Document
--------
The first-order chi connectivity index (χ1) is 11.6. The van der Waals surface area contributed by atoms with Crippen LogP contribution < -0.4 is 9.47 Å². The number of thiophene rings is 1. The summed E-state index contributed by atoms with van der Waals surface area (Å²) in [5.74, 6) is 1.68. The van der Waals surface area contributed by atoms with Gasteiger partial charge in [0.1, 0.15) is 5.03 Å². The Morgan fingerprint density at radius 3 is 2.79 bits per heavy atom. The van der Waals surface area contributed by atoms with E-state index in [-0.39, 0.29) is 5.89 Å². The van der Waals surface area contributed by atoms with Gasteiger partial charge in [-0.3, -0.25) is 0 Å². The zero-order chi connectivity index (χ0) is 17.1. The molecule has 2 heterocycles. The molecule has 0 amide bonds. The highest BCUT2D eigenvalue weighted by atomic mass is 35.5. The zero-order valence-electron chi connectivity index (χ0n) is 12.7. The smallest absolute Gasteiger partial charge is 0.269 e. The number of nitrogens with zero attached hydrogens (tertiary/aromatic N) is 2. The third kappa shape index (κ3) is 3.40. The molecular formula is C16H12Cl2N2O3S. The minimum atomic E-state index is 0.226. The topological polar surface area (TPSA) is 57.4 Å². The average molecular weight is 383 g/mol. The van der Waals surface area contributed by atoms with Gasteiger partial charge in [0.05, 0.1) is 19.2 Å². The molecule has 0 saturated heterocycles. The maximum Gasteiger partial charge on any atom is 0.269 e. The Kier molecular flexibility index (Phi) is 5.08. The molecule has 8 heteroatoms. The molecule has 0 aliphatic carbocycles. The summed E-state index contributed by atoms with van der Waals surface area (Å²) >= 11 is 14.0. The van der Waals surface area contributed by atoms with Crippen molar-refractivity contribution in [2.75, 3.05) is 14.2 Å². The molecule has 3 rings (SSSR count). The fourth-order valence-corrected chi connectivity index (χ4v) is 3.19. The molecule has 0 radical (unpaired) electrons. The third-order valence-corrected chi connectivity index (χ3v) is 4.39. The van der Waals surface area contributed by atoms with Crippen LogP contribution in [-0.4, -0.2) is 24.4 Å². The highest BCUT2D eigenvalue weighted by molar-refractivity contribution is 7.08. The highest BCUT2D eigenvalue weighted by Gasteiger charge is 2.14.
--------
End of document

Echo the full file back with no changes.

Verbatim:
The first-order chi connectivity index (χ1) is 11.6. The van der Waals surface area contributed by atoms with Crippen LogP contribution < -0.4 is 9.47 Å². The number of thiophene rings is 1. The summed E-state index contributed by atoms with van der Waals surface area (Å²) in [5.74, 6) is 1.68. The van der Waals surface area contributed by atoms with Gasteiger partial charge in [0.1, 0.15) is 5.03 Å². The Morgan fingerprint density at radius 3 is 2.79 bits per heavy atom. The van der Waals surface area contributed by atoms with E-state index in [-0.39, 0.29) is 5.89 Å². The van der Waals surface area contributed by atoms with Gasteiger partial charge in [-0.3, -0.25) is 0 Å². The zero-order chi connectivity index (χ0) is 17.1. The molecule has 2 heterocycles. The molecule has 0 amide bonds. The highest BCUT2D eigenvalue weighted by atomic mass is 35.5. The zero-order valence-electron chi connectivity index (χ0n) is 12.7. The smallest absolute Gasteiger partial charge is 0.269 e. The number of nitrogens with zero attached hydrogens (tertiary/aromatic N) is 2. The third kappa shape index (κ3) is 3.40. The molecular formula is C16H12Cl2N2O3S. The minimum atomic E-state index is 0.226. The topological polar surface area (TPSA) is 57.4 Å². The average molecular weight is 383 g/mol. The van der Waals surface area contributed by atoms with Gasteiger partial charge in [0.05, 0.1) is 19.2 Å². The molecule has 0 saturated heterocycles. The maximum Gasteiger partial charge on any atom is 0.269 e. The Kier molecular flexibility index (Phi) is 5.08. The molecule has 8 heteroatoms. The molecule has 0 aliphatic carbocycles. The summed E-state index contributed by atoms with van der Waals surface area (Å²) >= 11 is 14.0. The van der Waals surface area contributed by atoms with Crippen molar-refractivity contribution in [2.75, 3.05) is 14.2 Å². The molecule has 3 rings (SSSR count). The fourth-order valence-corrected chi connectivity index (χ4v) is 3.19. The molecule has 0 radical (unpaired) electrons. The third-order valence-corrected chi connectivity index (χ3v) is 4.39. The van der Waals surface area contributed by atoms with Crippen LogP contribution in [-0.4, -0.2) is 24.4 Å². The highest BCUT2D eigenvalue weighted by molar-refractivity contribution is 7.08. The highest BCUT2D eigenvalue weighted by Gasteiger charge is 2.14.